12. Les, I knew I would love the garden from the first photo(of course your photography would capture the best side of any garden and make it beuatiful!). I have never had luck with the "colored" echinaceas, although I can grow the pink one beautifully. Carolyn

  13. golly, what a gorgeous garden!

  14. Wow! These gardens are incredible and inspiring to this Tidewater gardener.

    I have a question. How do these folks protect their gardens from the wind? I live on a peninsula - Stingray Point - not far away. Trying to protect plants from the wind is a never-ending battle, and one i rarely win. Inquiring minds ...


  15. Wonderful tour, Les. That tall callirhoe caught my attention. I especially love the photos that open up to water in the distance.

  16. I think I know these gardens but I can never get enough. Ahhhhh.... Such beauty. Such talent. Such dedication.

  17. Tina,
    This garden is indeed open to garden tours several times a year.

    That would be the James River, and it is at its widest point right where this place is.

    Those are reclaimed brick, and is only one example of paving materials skillfully used.

    They would answer the door for you.

    I am glad you enjoyed it.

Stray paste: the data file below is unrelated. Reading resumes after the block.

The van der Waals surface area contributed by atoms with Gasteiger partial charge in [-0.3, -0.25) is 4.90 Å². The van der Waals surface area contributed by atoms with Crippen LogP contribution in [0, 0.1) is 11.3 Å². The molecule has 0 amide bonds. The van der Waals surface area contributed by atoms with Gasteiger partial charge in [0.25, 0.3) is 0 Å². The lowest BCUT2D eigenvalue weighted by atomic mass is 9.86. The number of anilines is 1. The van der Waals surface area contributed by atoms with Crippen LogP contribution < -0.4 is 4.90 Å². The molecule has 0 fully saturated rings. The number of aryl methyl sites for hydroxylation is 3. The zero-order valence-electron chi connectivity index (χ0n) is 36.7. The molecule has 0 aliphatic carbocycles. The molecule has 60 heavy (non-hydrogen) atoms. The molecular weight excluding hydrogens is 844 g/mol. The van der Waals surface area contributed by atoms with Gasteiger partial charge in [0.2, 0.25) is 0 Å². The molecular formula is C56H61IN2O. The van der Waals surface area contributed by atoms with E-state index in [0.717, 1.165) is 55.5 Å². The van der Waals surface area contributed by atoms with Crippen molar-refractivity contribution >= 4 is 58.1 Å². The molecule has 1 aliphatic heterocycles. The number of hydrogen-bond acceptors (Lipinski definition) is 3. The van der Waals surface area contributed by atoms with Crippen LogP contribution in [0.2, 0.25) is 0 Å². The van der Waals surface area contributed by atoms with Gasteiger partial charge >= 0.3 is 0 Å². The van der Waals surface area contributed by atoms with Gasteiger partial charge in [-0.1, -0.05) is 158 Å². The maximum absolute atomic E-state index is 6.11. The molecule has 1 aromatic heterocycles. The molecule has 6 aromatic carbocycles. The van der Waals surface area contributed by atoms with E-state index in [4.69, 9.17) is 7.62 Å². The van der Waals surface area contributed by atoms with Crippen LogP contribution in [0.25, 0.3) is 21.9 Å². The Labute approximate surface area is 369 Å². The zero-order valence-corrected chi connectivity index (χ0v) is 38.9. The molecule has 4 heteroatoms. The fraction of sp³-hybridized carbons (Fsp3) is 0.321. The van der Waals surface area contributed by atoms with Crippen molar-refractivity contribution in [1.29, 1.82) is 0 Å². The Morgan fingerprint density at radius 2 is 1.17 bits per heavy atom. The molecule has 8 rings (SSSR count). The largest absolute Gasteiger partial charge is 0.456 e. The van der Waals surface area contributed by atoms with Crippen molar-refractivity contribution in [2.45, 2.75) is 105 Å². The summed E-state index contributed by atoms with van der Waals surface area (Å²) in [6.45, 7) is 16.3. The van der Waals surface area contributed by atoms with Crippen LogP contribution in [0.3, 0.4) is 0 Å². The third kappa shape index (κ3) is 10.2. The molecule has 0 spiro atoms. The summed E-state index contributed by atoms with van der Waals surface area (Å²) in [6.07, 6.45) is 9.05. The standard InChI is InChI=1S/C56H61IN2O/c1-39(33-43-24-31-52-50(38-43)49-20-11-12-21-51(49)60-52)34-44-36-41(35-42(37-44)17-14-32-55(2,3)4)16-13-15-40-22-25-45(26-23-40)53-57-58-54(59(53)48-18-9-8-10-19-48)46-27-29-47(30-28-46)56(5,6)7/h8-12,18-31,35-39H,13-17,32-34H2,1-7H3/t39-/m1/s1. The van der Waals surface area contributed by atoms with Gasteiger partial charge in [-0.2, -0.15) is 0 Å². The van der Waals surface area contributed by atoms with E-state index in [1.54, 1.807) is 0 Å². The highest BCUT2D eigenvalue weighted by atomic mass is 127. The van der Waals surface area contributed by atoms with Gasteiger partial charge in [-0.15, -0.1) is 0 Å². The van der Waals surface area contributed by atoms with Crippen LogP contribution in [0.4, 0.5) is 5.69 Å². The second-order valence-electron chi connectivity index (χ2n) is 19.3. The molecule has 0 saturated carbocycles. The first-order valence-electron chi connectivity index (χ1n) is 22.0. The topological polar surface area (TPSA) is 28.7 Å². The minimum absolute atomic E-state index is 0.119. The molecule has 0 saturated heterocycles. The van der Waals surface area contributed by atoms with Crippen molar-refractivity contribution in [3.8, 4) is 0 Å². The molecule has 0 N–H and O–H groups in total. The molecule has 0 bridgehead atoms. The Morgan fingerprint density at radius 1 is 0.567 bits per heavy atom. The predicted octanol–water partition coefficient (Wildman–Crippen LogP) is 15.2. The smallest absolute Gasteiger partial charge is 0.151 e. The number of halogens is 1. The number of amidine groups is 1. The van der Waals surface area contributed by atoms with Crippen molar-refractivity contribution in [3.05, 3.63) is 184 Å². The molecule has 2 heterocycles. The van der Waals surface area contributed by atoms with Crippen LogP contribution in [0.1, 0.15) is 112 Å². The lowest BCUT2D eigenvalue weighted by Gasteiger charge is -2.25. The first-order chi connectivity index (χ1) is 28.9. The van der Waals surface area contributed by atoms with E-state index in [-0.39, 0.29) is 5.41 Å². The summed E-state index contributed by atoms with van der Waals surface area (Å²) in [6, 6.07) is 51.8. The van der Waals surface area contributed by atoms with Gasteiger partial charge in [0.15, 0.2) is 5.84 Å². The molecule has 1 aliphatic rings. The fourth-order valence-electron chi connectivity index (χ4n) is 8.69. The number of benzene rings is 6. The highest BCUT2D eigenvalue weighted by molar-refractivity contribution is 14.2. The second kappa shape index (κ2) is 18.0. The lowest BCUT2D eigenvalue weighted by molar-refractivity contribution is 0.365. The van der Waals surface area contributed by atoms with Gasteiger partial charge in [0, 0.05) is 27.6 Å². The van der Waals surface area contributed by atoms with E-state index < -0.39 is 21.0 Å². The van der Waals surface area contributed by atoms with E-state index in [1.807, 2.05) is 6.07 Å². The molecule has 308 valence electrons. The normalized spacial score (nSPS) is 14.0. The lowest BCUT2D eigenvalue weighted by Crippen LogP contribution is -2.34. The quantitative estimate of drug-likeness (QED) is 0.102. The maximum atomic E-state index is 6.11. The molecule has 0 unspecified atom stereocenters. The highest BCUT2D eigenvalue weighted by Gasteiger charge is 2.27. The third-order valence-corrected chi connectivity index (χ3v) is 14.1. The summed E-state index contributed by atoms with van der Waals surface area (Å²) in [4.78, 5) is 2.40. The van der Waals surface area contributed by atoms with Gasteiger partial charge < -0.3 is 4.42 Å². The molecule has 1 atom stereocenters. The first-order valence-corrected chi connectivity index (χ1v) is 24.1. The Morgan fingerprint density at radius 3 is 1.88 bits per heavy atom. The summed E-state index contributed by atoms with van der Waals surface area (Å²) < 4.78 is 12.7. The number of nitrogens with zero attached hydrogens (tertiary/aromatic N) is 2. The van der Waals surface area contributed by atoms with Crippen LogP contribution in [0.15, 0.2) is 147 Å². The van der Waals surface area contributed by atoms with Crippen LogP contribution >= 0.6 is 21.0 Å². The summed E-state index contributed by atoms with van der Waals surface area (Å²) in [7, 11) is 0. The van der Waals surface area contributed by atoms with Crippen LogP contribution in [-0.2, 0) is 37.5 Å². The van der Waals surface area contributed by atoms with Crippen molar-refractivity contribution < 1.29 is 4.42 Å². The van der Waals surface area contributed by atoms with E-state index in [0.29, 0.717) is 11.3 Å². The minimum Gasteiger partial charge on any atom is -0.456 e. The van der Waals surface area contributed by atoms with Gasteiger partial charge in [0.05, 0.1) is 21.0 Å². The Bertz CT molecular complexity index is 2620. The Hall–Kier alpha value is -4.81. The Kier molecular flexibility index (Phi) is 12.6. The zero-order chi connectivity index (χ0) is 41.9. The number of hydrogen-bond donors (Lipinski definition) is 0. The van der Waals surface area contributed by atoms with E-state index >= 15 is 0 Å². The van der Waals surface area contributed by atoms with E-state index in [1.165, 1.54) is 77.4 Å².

They are successful with all the new Echinaceas, but what they do is cut the flower stalks to the ground for the first summer and do not allow it to bloom. They tend to come back better for the next year that way.

    It is glorious and I am fortunate to be able to visit when I like.

    Thanks for commenting. They are both very talented.

    I have become a daylily fan, but not enough to join the cult. Those are sumac, Tiger Eyes.

    It is a great combo, but very few of the combos in this garden are coincidence.

    Actually this is one amazing garden with two amazing gardeners. Thanks for taking the time to comment.

    Read my comment to Phillip about how the gardeners here get the newer Echinaceas to be truly perennial. It is not good retail advice, though, to ask a customer to spend $20 on a perennial and then to tell them cut off all the flowers.

    Golly yes it is!

    Wind does not seem to be a problem there. I know they will stake new trees, but everything else seems to be on its own. There worst natural enemy are deer, followed by noreasters and hurricanes. During Isabelle they lost 20-30' of their garden on all sides, but were able to replace it.

    I could not nail down the exact species, but I really liked it for having practically no leaves, just jade green stems and flowers.

    I believe you might know this place.


  18. Ho utterly lovely, he really is gifted, I even liked what he's done with conifers! What makes it are those glimpses of the water though...

  19. Wow, Less - what a treat for the eyes! You're right, this couple really knows their stuff. I, too, am excited about that tall Callirhoe, as the involucrata species does extremely well here. Thanks so much for sharing your beautiful photos!

  20. Hi Les, What a treat this series of photos was! I like that you showed both plant groupings and overall shots. I love the gate that you opened with and so many of the great plant combinations.

  21. That garden would fall apart without the structure of the pruned shrubs and all the hardscaping. You can have a lot of color and chaos if there is something to hold it together. And as a Midwesterner, I can never look at too many daylilies. Quite a collection.